There is a refinement to the Lowden sound that only comes from a master, a luthier who has spent years and years in the trenches honing skills to mastery and finally into true art (George Lowden has been making guitars for more than 40 years). The development of this guitar began nearly three years ago when Gary Lightbody (of the band Snow Patrol) contacted Lowden about building a guitar as a gift for Ed Sheeran, but George had been thinking about a small bodied guitar for years. For such a design, it was never a matter of simply shrinking one of his other models, and Lightbody’s request proved the impetus for him to develop a small bodied instrument.

To that end George sequestered himself alone on the coast of Northern Ireland to draw the shape and develop the design concepts uninterrupted. He knew from the start that he wanted to evolve the design to sound big and three dimensional (not boxy as small guitars often do), but he also wanted the articulate and present quality of a smaller guitar. He was wrestling with physics as he worked the ideas, but all the elements came together, and with careful selection of materials, the Wee really lives up to the Lowden name.

The top is redwood, with Lowden’s unique top bracing technique (known as dolphin bracing) giving it a fast and articulate responsiveness, with premium Indian rosewood back and sides. Indian rosewood is at least equal to Brazilian when the best grades are used, and the advantage with Indian is that it is more readily available so a guitarmaker can use the best-of-the-best grade, whereas with Brazilian, premium quality is almost impossible to find. Moreover, George Lowden has been using Indian rosewood for many years and deeply understands its character. The traditional Lowden five piece mahogany and rosewood neck is a perfect C shape that feels just right in the hand.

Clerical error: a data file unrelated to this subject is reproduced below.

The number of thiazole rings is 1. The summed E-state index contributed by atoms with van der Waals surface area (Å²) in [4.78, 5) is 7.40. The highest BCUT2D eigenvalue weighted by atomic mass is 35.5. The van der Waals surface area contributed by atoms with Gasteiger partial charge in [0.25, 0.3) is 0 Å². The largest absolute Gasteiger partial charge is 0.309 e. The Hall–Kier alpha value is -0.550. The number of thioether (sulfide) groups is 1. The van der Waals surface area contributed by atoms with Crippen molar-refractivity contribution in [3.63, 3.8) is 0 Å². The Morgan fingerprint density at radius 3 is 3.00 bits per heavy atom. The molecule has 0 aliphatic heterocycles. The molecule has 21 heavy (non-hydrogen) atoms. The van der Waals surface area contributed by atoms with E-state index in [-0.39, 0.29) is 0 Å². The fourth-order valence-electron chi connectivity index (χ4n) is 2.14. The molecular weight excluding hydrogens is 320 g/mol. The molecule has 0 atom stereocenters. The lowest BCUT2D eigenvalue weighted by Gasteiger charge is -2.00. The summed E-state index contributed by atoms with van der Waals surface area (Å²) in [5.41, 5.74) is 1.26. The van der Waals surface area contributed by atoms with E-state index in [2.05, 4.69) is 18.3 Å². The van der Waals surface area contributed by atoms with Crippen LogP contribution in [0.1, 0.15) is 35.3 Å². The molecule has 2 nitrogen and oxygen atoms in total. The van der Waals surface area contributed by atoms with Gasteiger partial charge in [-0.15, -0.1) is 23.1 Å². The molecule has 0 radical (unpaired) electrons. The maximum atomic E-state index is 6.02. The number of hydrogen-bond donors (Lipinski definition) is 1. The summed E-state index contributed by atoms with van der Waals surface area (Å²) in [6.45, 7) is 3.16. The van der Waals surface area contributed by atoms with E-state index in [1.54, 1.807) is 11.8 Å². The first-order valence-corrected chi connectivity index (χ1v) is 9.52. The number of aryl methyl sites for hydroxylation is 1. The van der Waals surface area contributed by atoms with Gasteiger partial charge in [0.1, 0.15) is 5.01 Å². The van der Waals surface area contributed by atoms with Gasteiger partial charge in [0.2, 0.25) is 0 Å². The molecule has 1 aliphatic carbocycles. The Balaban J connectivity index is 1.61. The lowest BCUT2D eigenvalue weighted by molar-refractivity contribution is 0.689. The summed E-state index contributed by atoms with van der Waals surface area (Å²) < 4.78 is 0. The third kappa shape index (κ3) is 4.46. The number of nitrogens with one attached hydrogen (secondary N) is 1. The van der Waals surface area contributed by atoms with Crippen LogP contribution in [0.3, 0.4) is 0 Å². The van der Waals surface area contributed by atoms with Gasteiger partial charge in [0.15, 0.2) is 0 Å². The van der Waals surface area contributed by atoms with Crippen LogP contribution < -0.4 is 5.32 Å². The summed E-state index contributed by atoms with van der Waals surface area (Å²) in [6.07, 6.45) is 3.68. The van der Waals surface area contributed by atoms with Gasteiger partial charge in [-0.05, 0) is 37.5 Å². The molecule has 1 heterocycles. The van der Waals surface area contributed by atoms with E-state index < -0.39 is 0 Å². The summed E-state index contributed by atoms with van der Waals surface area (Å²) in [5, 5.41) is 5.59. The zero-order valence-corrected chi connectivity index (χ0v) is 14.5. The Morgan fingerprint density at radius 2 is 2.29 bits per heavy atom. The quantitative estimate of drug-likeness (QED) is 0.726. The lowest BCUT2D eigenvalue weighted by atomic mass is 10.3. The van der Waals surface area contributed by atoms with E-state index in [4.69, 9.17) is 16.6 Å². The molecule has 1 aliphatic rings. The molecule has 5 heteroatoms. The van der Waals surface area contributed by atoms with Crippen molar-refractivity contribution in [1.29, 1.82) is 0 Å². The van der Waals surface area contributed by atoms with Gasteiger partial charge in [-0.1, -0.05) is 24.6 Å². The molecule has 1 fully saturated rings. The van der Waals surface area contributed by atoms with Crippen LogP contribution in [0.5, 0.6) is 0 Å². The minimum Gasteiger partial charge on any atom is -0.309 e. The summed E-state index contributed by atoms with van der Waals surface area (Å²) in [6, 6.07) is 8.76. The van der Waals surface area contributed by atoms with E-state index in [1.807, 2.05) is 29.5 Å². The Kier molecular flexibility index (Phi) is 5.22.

Easy to carry, wonderful to play, with a huge and fantastically balanced sound that belies its small size, and with the especially cool and eminently useful multi-scale frets, this is a true player’s guitar that will be a marvelous partner for making music on stage, in your living room, or anywhere else you play guitar.

If you'd like to find out more about this item, just call or e-mail me. It would be my pleasure to talk to you about it.

Lowden guitars occupy a unique place in the pantheon of high-end flattops. With a loud and overtone-rich signature voice, unique construction details (including a split saddle and A-frame bracing of the upper bout), and a general vibe that differs from most classic American steel-strings, the guitars have found fans in such heavyweights as Pierre Bensusan, Paul Brady, Alex de Grassi, Richard Thompson, and many others. Lowden production began in 1974, and after several changes in management and manufacturing facilities, the guitars are now built in a small Northern Ireland shop under the direct supervision of company founder George Lowden.

Back & sidespremium Indian rosewood
Neck5 piece mahogany/rosewood
Bridgepremium Indian rosewood
Rosetterosewood, sycamore, mahogany
Bindingfigured mahogany
Headstock veneerebony
Finishhand rubbed
TunersSchaller M6 gold with ebony buttons
Scale610 mm treble side, 650 mm bass side
CaseLowden custom Hiscox